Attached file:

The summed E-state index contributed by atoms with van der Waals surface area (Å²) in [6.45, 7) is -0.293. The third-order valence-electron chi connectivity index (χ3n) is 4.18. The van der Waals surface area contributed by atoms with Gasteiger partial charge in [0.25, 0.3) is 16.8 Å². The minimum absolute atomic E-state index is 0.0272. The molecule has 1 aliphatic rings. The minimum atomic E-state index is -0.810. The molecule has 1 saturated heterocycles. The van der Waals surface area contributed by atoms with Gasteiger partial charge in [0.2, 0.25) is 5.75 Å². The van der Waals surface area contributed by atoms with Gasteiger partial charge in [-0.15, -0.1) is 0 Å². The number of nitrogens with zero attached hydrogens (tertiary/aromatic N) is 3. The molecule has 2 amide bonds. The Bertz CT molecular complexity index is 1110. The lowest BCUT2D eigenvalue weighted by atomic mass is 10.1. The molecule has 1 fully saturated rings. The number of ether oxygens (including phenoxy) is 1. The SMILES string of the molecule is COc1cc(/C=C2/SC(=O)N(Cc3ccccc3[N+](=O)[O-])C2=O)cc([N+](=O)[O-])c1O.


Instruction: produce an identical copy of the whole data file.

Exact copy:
The summed E-state index contributed by atoms with van der Waals surface area (Å²) in [6.45, 7) is -0.293. The third-order valence-electron chi connectivity index (χ3n) is 4.18. The van der Waals surface area contributed by atoms with Gasteiger partial charge in [0.25, 0.3) is 16.8 Å². The minimum absolute atomic E-state index is 0.0272. The molecule has 1 aliphatic rings. The minimum atomic E-state index is -0.810. The molecule has 1 saturated heterocycles. The van der Waals surface area contributed by atoms with Gasteiger partial charge in [0.2, 0.25) is 5.75 Å². The van der Waals surface area contributed by atoms with Gasteiger partial charge in [-0.15, -0.1) is 0 Å². The number of nitrogens with zero attached hydrogens (tertiary/aromatic N) is 3. The molecule has 2 amide bonds. The Bertz CT molecular complexity index is 1110. The lowest BCUT2D eigenvalue weighted by atomic mass is 10.1. The molecule has 1 fully saturated rings. The number of ether oxygens (including phenoxy) is 1. The SMILES string of the molecule is COc1cc(/C=C2/SC(=O)N(Cc3ccccc3[N+](=O)[O-])C2=O)cc([N+](=O)[O-])c1O.